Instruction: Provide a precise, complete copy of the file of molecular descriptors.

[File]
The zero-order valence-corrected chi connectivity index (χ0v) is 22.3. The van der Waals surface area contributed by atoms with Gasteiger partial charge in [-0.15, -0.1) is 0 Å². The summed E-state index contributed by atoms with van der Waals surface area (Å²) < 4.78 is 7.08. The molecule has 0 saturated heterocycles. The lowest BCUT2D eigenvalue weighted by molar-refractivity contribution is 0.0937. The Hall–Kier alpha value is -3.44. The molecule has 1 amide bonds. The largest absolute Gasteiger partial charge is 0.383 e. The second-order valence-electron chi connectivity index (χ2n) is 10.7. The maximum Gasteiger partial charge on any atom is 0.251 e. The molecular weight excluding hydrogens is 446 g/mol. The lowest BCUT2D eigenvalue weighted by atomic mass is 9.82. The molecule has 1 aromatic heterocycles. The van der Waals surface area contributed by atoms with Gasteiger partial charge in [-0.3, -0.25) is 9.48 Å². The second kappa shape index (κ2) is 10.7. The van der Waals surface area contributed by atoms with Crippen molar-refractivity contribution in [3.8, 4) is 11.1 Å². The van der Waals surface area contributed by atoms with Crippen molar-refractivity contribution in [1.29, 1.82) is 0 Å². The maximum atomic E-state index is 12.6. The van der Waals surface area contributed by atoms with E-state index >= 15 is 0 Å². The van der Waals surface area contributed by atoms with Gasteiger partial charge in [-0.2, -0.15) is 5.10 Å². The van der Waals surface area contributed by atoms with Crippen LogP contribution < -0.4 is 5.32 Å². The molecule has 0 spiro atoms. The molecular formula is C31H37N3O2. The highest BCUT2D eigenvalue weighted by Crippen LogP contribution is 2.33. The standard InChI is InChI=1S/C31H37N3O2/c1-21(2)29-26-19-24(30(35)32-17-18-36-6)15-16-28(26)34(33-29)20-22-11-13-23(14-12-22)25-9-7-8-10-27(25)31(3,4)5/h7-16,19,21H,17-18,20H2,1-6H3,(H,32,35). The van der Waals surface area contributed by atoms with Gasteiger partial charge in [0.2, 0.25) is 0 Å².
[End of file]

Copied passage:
The zero-order valence-corrected chi connectivity index (χ0v) is 22.3. The van der Waals surface area contributed by atoms with Gasteiger partial charge in [-0.15, -0.1) is 0 Å². The summed E-state index contributed by atoms with van der Waals surface area (Å²) < 4.78 is 7.08. The molecule has 0 saturated heterocycles. The lowest BCUT2D eigenvalue weighted by molar-refractivity contribution is 0.0937. The Hall–Kier alpha value is -3.44. The molecule has 1 amide bonds. The largest absolute Gasteiger partial charge is 0.383 e. The second-order valence-electron chi connectivity index (χ2n) is 10.7. The maximum Gasteiger partial charge on any atom is 0.251 e. The molecular weight excluding hydrogens is 446 g/mol. The lowest BCUT2D eigenvalue weighted by atomic mass is 9.82. The molecule has 1 aromatic heterocycles. The van der Waals surface area contributed by atoms with Gasteiger partial charge in [-0.3, -0.25) is 9.48 Å². The second kappa shape index (κ2) is 10.7. The van der Waals surface area contributed by atoms with Crippen molar-refractivity contribution in [3.8, 4) is 11.1 Å². The van der Waals surface area contributed by atoms with Crippen molar-refractivity contribution in [1.29, 1.82) is 0 Å². The maximum atomic E-state index is 12.6. The van der Waals surface area contributed by atoms with E-state index >= 15 is 0 Å². The van der Waals surface area contributed by atoms with Gasteiger partial charge in [-0.2, -0.15) is 5.10 Å². The van der Waals surface area contributed by atoms with Crippen LogP contribution < -0.4 is 5.32 Å². The molecule has 0 spiro atoms. The molecular formula is C31H37N3O2. The highest BCUT2D eigenvalue weighted by Crippen LogP contribution is 2.33. The standard InChI is InChI=1S/C31H37N3O2/c1-21(2)29-26-19-24(30(35)32-17-18-36-6)15-16-28(26)34(33-29)20-22-11-13-23(14-12-22)25-9-7-8-10-27(25)31(3,4)5/h7-16,19,21H,17-18,20H2,1-6H3,(H,32,35). The van der Waals surface area contributed by atoms with Gasteiger partial charge in [0.2, 0.25) is 0 Å².